You feel an uncomfortable pressure in your ear. Perhaps you get a sharp, shooting pain or experience vertigo. Your ear could be the culprit — do you have an injury or infection?
Various circumstances cause you to experience this type of pain. Discovering the underlying cause is critical to effective treatment. Here are seven things that might be contributing to an earache and how to cope.
1. Grinding Your Teeth
Do you have anxiety or depression? If so, you might run a higher risk of bruxism or grinding your teeth. This behavior occurs consciously or unconsciously.
A recent study found a positive correlation between bruxism and high scores in the neuroticism trait of the 5-factor personality model. However, these patients did not report higher than normal levels of gum bleeding, canker sores or gingivitis. It appears this condition arises due to stress.
Unfortunately, bruxism can do more damage than cause the occasional earache. It can cause long-term damage to your mouth, including wear and tear to your teeth that can lead to loss. If a molar chips down to the nerve, you could experience excruciating pain. If you lack dental care, the agony can drive you to get an extraction. You’ll have more than a damaged smile — it’s hard to eat without your pearly whites.
2. Using Cotton Swabs
Did your childhood caregivers tell you to avoid sticking the cotton swab too far in your ear? If so, they offered sage advice. You could perforate your eardrum, also called your tympanic membrane. If this injury occurs, your pain could range from mild to severe, and you may experience ringing in your ear and nausea that causes vomiting. You could also lose your hearing in that ear, sometimes permanently.
Perforated eardrums can also occur due to sudden barometric pressure changes, such as flying on an airplane. If possible, try to delay air travel if you have any upper respiratory infection symptoms. Fortunately, today’s COVID-19 era makes people more hesitant to travel when sick for a good reason. Honor your body and delay your departure.
3. Going Swimming
Do you or your kids spend all summer pretending to be fish? If you live to swim, a nasty bacterium could be contributing to your earache. If it hurts when you tug or press your ear, this bug could be your culprit.
Swimmer’s ear occurs from bacteria in the water. Normally, your earwax does a commendable job of removing invading germs. However, it isn’t an impenetrable barrier. A mere scratch, perhaps from putting in earplugs, can break the seal, enabling germs to proliferate.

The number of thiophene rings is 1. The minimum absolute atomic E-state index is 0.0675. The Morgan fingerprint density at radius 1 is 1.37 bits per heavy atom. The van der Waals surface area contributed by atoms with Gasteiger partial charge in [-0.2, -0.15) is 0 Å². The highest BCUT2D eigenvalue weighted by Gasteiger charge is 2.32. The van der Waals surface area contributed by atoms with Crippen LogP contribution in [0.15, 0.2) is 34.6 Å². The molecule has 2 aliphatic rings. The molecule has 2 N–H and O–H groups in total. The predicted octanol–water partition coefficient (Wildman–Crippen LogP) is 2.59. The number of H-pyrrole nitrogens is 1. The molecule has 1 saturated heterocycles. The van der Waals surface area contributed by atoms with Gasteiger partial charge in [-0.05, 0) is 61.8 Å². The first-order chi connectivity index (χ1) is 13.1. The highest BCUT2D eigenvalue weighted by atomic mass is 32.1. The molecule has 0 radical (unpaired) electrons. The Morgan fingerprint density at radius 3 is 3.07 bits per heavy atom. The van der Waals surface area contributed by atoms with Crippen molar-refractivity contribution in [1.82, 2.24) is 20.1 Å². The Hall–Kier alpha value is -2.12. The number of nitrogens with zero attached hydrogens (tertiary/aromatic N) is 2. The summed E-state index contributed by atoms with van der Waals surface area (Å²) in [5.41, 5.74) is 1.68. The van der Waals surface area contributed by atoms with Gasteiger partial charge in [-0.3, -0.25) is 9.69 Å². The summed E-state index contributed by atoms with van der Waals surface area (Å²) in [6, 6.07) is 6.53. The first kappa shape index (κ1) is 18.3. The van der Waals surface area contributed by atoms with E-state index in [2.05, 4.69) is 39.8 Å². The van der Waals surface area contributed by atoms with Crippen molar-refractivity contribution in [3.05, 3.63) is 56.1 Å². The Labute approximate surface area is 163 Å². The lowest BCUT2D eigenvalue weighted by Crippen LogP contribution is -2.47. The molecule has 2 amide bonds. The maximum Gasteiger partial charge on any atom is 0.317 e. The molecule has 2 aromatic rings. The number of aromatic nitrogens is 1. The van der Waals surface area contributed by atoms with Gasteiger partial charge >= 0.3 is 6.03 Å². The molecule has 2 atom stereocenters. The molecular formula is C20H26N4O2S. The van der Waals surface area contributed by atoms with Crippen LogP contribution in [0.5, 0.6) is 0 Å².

If your earache began after spending the day at the beach, sunburn could be the culprit. Fortunately, it’s fairly easy to diagnose this contributing earache factor.
The skin on your ear is thinner and more delicate than elsewhere on your body, and a burn here can cause significant pain. Worse, it increases your risk of skin cancer, which could metastasis and spread to other parts of your body, although this phenomenon is relatively uncommon. Cover the outside portion of your ear with sunscreen and wear a big, floppy hat to protect these organs.
Sometimes, ear infections arise even if you or your child don’t spend time in the pool. Children are more likely than adults to get such conditions. They can cause pain, redness and drainage of fluid and pus.
Middle-ear infections or otitis media can wreak havoc with your sense of balance, causing dizziness and fainting. You could also experience severe nausea and vomiting and have a fever. You should seek treatment as your doctor may need to prescribe antibiotic drops. They can also give you medication to ease the worst of your pain.
In rare cases, your doctor may have to put tubes in your ears to facilitate fluid drainage. During this procedure, your physician makes a small incision in the eardrum and inserts a tympanostomy tube that either falls out on its own or requires surgical removal later.
Trauma to your head can also contribute to an earache, rupturing your eardrum and causing substantial pain. The injury doesn’t always come from a direct physical blow.
Although rare, an extremely loud noise close to your ear can rupture your eardrum. The Occupational Safety and Health Administration (OSHA) sets rules regarding protective devices in the workplace. At home, you’re responsible for wearing plugs when necessary and not cranking up the tunes too loud.
7. Bullous Myringitis
This fancy term refers to a common type of earache that causes vesicles to grow on the tympanic membrane. It’s different from other infections in that the middle ear remains unaffected.
The peak incidence of this condition occurs during the winter months. The issue usually arises after a viral infection, although scientists have also implicated various bacterial strains and chemical exposure as potential causes. While the disorder may cause hearing loss, it’s usually transient.
Understand What Might Be Contributing To Your Earache
If you have pain on the side of your head, determining the cause can get you the right treatment. Understand what might be contributing to your earache and get relief today.